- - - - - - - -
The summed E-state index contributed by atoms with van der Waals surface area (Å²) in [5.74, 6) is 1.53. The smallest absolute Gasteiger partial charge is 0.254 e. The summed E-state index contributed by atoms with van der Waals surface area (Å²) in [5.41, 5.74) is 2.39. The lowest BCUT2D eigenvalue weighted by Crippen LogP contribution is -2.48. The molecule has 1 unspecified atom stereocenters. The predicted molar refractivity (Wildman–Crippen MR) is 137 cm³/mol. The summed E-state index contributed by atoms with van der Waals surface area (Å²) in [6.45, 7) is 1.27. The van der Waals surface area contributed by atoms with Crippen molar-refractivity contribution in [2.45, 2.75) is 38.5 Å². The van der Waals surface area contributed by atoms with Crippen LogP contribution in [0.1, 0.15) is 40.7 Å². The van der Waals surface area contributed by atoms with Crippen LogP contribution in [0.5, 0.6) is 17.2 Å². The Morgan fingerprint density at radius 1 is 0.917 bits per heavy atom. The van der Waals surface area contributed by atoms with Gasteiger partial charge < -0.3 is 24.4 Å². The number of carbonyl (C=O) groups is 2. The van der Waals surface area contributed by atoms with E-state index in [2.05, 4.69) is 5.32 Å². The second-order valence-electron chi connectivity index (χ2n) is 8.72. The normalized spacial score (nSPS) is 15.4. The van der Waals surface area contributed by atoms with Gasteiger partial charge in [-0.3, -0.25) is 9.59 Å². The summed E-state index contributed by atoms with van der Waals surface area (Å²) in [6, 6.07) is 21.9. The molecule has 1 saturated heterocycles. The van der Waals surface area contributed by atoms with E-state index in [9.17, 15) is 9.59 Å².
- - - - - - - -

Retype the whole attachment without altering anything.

The summed E-state index contributed by atoms with van der Waals surface area (Å²) in [5.74, 6) is 1.53. The smallest absolute Gasteiger partial charge is 0.254 e. The summed E-state index contributed by atoms with van der Waals surface area (Å²) in [5.41, 5.74) is 2.39. The lowest BCUT2D eigenvalue weighted by Crippen LogP contribution is -2.48. The molecule has 1 unspecified atom stereocenters. The predicted molar refractivity (Wildman–Crippen MR) is 137 cm³/mol. The summed E-state index contributed by atoms with van der Waals surface area (Å²) in [6.45, 7) is 1.27. The van der Waals surface area contributed by atoms with Crippen molar-refractivity contribution in [2.45, 2.75) is 38.5 Å². The van der Waals surface area contributed by atoms with Crippen LogP contribution in [0.1, 0.15) is 40.7 Å². The van der Waals surface area contributed by atoms with Crippen LogP contribution in [0.5, 0.6) is 17.2 Å². The Morgan fingerprint density at radius 1 is 0.917 bits per heavy atom. The van der Waals surface area contributed by atoms with Gasteiger partial charge < -0.3 is 24.4 Å². The number of carbonyl (C=O) groups is 2. The van der Waals surface area contributed by atoms with E-state index in [2.05, 4.69) is 5.32 Å². The second-order valence-electron chi connectivity index (χ2n) is 8.72. The normalized spacial score (nSPS) is 15.4. The van der Waals surface area contributed by atoms with Gasteiger partial charge in [-0.3, -0.25) is 9.59 Å². The summed E-state index contributed by atoms with van der Waals surface area (Å²) in [6, 6.07) is 21.9. The molecule has 1 saturated heterocycles. The van der Waals surface area contributed by atoms with E-state index in [9.17, 15) is 9.59 Å².